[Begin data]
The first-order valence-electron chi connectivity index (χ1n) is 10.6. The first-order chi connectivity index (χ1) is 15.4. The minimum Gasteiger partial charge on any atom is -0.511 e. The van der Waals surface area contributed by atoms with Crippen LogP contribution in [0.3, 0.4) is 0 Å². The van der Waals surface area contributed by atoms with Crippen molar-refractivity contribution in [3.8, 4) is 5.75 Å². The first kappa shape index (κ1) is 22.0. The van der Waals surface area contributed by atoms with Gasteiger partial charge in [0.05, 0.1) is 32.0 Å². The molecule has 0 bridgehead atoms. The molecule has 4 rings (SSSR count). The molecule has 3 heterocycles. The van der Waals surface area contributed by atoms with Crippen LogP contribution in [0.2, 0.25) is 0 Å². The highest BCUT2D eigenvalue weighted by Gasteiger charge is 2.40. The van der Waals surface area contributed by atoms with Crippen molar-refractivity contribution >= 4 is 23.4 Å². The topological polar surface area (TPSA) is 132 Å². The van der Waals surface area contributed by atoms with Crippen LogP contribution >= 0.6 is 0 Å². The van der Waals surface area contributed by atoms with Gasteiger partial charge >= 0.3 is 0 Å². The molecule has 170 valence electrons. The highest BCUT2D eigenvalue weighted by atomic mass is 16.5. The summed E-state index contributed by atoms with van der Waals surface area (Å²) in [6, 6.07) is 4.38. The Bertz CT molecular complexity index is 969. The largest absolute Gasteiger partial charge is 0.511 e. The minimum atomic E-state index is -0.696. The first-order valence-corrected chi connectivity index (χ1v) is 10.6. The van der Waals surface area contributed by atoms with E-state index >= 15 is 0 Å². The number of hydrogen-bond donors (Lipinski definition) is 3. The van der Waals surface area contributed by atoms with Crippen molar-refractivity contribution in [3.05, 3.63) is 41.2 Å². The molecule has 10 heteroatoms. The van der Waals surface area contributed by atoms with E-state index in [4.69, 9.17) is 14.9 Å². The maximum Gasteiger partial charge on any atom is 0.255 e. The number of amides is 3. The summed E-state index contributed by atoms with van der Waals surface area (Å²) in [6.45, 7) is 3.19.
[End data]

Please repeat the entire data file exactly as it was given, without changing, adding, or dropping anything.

The first-order valence-electron chi connectivity index (χ1n) is 10.6. The first-order chi connectivity index (χ1) is 15.4. The minimum Gasteiger partial charge on any atom is -0.511 e. The van der Waals surface area contributed by atoms with Crippen LogP contribution in [0.3, 0.4) is 0 Å². The van der Waals surface area contributed by atoms with Crippen molar-refractivity contribution in [3.8, 4) is 5.75 Å². The first kappa shape index (κ1) is 22.0. The van der Waals surface area contributed by atoms with Gasteiger partial charge in [0.05, 0.1) is 32.0 Å². The molecule has 0 bridgehead atoms. The molecule has 4 rings (SSSR count). The molecule has 3 heterocycles. The van der Waals surface area contributed by atoms with Crippen LogP contribution in [0.2, 0.25) is 0 Å². The highest BCUT2D eigenvalue weighted by Gasteiger charge is 2.40. The van der Waals surface area contributed by atoms with Crippen molar-refractivity contribution >= 4 is 23.4 Å². The topological polar surface area (TPSA) is 132 Å². The van der Waals surface area contributed by atoms with Crippen LogP contribution >= 0.6 is 0 Å². The van der Waals surface area contributed by atoms with Gasteiger partial charge >= 0.3 is 0 Å². The molecule has 170 valence electrons. The highest BCUT2D eigenvalue weighted by atomic mass is 16.5. The summed E-state index contributed by atoms with van der Waals surface area (Å²) in [6, 6.07) is 4.38. The Bertz CT molecular complexity index is 969. The largest absolute Gasteiger partial charge is 0.511 e. The minimum atomic E-state index is -0.696. The first-order valence-corrected chi connectivity index (χ1v) is 10.6. The van der Waals surface area contributed by atoms with E-state index >= 15 is 0 Å². The number of hydrogen-bond donors (Lipinski definition) is 3. The van der Waals surface area contributed by atoms with Crippen molar-refractivity contribution in [3.05, 3.63) is 41.2 Å². The molecule has 10 heteroatoms. The van der Waals surface area contributed by atoms with E-state index in [4.69, 9.17) is 14.9 Å². The maximum Gasteiger partial charge on any atom is 0.255 e. The number of amides is 3. The summed E-state index contributed by atoms with van der Waals surface area (Å²) in [6.45, 7) is 3.19.